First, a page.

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Giada De Laurentiis shares personal advice that helped her succeed

Giada De Laurentiis

ANTHONY JENKINS/The Globe and Mail

Giada De Laurentiis is a professional triple threat with a hit TV show (Giada at Home), yet another cookbook (Giada's Feel Good Food), and her first restaurant – Giada's – set to open next month on the Vegas strip. Here, the Food Network's tiniest titan shares some of the secrets of her success (hint: it's okay to use your fingers)

You are your best secret weapon

Early on in my career, there were people who dismissed me as a chef because I am a woman and also because of my size. This was a good lesson for me in terms of turning a disadvantage into an advantage. Who I am is a part of my brand now, and being one of a kind helps me to stand out in a very full market. That is my best advice to people trying to enter any large marketplace – figure out what makes you special rather than trying to emulate other people's success. I do Italian food, but I do it in a way that has my stamp. A lot of Italian chefs use complicated techniques and a lot of ingredients. I decided to make my food more accessible and basic, and focus on being fresh. All of my recipes reflect that, so when we're making choices about the menu at the restaurant, it's not just about "Is this a great dish?" but, "Is this a Giada dish?" If something is delicious, but doesn't fit the brand, we cut it.

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The drama is in the details

Building a restaurant from scratch has been an amazing experience, but also a very challenging one. I thought I knew that it was going to be consuming going in, but really I had no idea. There are so many little details, so many things to consider. I was recently picking chairs. I had a few options that I thought were great, but then I found out that you have to have every chair in your restaurant insured for a certain amount of uses at a certain weight. If you don't do that, a customer who falls from one of your chairs could potentially sue you. I had no idea, and it certainly changed the way I was looking at chairs. That is just one example among hundreds. The key to keeping all of these balls in the air is making sure you have a great team who you trust and who you take care of. I am so lucky to have that. I have no idea how I could have managed this kind of project without them.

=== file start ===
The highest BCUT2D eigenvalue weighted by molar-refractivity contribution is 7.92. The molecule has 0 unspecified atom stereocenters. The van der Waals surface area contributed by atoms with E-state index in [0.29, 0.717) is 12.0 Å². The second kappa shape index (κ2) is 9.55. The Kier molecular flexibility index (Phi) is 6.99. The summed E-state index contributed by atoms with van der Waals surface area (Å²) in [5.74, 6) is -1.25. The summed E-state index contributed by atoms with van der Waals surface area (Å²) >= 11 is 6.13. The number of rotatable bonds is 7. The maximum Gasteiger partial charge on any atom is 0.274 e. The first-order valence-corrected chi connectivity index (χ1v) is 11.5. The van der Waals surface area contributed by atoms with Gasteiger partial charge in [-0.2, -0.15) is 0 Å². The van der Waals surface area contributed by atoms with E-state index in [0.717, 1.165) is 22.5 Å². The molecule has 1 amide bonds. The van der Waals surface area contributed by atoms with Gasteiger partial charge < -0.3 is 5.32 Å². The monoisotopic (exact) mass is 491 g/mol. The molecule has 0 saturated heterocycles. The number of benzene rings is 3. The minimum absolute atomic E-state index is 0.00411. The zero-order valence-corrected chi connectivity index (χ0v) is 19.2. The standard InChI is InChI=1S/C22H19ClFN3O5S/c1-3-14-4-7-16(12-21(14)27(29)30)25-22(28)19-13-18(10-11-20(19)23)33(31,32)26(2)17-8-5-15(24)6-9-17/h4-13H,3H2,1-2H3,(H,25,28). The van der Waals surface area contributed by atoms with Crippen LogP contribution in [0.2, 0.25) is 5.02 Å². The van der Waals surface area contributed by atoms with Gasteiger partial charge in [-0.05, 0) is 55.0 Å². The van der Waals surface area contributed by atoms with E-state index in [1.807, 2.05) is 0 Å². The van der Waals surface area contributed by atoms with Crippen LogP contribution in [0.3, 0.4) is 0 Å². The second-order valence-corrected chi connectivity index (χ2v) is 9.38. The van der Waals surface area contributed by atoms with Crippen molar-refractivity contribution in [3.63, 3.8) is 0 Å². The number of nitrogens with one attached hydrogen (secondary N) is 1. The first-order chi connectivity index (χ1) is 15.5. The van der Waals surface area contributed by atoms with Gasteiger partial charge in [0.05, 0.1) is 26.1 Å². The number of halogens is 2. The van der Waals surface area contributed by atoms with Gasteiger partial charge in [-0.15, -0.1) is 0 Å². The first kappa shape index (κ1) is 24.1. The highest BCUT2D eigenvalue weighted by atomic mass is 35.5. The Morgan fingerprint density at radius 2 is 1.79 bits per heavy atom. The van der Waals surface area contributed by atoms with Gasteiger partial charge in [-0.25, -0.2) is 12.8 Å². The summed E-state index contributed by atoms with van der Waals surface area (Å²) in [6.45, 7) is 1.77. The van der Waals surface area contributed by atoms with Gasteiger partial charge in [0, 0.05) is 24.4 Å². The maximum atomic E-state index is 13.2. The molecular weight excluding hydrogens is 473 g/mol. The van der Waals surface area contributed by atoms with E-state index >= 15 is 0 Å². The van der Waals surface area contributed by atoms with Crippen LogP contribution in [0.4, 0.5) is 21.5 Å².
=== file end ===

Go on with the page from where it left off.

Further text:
Every cook needs a VIP (a very important pantry)

People are always telling me they want to cook more but the problem is, they see the kitchen as a daunting place. My advice is to make sure you have the basics, so that you don't have to make this super involved trip to the grocery store every time you want to make dinner. A stocked pantry and a stocked freezer are key: dried pastas are amazing, jarred tomato sauces – my family had a heart attack when I first started telling people that they could make pastas with jarred sauces. And then you want to have your flavour enhancers such as sundried tomatoes, olives and garlic and anchovy paste. Frozen peas can add colour and flavour. When you have all of these things, suddenly going to the grocery store to pick up meat or a fresh vegetable doesn't feel like such a big deal.

Why you should give your food the finger

When I worked for Wolfgang Puck, I would be cooking on the line and he would stick his finger in all of the food and taste it. I remember being a little shocked and saying to him, "Shouldn't you be doing that with a different spoon each time?" He would look at me and say, "That's what makes my food taste so good." I'm not saying I stick my finger in the food – at least not when the cameras are rolling. The lesson is that no matter how long you've been doing it, the only way you can be sure something tastes good is by tasting, tasting, tasting. Yes, you follow the same recipe, and you've made the dish dozens or maybe even hundreds of times before, but there are always variables and every dish is a new creation.

You can only juggle so many balls

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Learning how to say no is a skill I have only developed over the last few years. Like a lot of people, I used to have this idea that if I turned down one opportunity, another one wouldn't come a long. I just said yes to everything and I worked and worked and worked. When I became a mom I realized that being selective was the only way I was going to be able to be successful and avoid become a mediocre parent, partner and professional. I don't ever want to be mediocre at anything! My life is still a juggling act, but I'm not afraid to pass.

This interview has been condensed and edited.

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